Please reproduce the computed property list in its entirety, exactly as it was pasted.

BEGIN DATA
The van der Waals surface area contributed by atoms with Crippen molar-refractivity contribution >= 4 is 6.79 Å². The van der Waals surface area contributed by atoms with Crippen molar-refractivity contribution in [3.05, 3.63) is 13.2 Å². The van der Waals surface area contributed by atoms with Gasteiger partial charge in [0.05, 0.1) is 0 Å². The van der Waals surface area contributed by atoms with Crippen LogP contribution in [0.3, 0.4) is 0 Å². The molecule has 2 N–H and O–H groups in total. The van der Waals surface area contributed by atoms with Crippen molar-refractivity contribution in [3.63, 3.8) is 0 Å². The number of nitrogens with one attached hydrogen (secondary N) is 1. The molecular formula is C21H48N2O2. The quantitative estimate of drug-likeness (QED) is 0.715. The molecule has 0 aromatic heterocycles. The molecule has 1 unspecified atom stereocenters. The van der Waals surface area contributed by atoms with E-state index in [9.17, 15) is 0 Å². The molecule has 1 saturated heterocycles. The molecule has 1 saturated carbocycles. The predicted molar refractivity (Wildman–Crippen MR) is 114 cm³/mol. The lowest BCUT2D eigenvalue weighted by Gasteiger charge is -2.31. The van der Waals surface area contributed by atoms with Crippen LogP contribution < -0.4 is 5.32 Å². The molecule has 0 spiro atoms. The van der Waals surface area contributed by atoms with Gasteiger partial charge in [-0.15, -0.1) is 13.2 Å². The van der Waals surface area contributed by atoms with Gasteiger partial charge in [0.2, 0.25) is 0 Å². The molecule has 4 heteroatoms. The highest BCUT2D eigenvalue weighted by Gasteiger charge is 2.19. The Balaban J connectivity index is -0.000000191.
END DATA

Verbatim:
The van der Waals surface area contributed by atoms with Crippen molar-refractivity contribution >= 4 is 6.79 Å². The van der Waals surface area contributed by atoms with Crippen molar-refractivity contribution in [3.05, 3.63) is 13.2 Å². The van der Waals surface area contributed by atoms with Gasteiger partial charge in [0.05, 0.1) is 0 Å². The van der Waals surface area contributed by atoms with Crippen LogP contribution in [0.3, 0.4) is 0 Å². The molecule has 2 N–H and O–H groups in total. The van der Waals surface area contributed by atoms with Crippen molar-refractivity contribution in [3.63, 3.8) is 0 Å². The number of nitrogens with one attached hydrogen (secondary N) is 1. The molecular formula is C21H48N2O2. The quantitative estimate of drug-likeness (QED) is 0.715. The molecule has 0 aromatic heterocycles. The molecule has 1 unspecified atom stereocenters. The van der Waals surface area contributed by atoms with E-state index in [9.17, 15) is 0 Å². The molecule has 1 saturated heterocycles. The molecule has 1 saturated carbocycles. The predicted molar refractivity (Wildman–Crippen MR) is 114 cm³/mol. The lowest BCUT2D eigenvalue weighted by Gasteiger charge is -2.31. The van der Waals surface area contributed by atoms with Crippen LogP contribution < -0.4 is 5.32 Å². The molecule has 0 spiro atoms. The van der Waals surface area contributed by atoms with Gasteiger partial charge in [-0.15, -0.1) is 13.2 Å². The van der Waals surface area contributed by atoms with Gasteiger partial charge in [0.2, 0.25) is 0 Å². The molecule has 4 heteroatoms. The highest BCUT2D eigenvalue weighted by Gasteiger charge is 2.19. The Balaban J connectivity index is -0.000000191.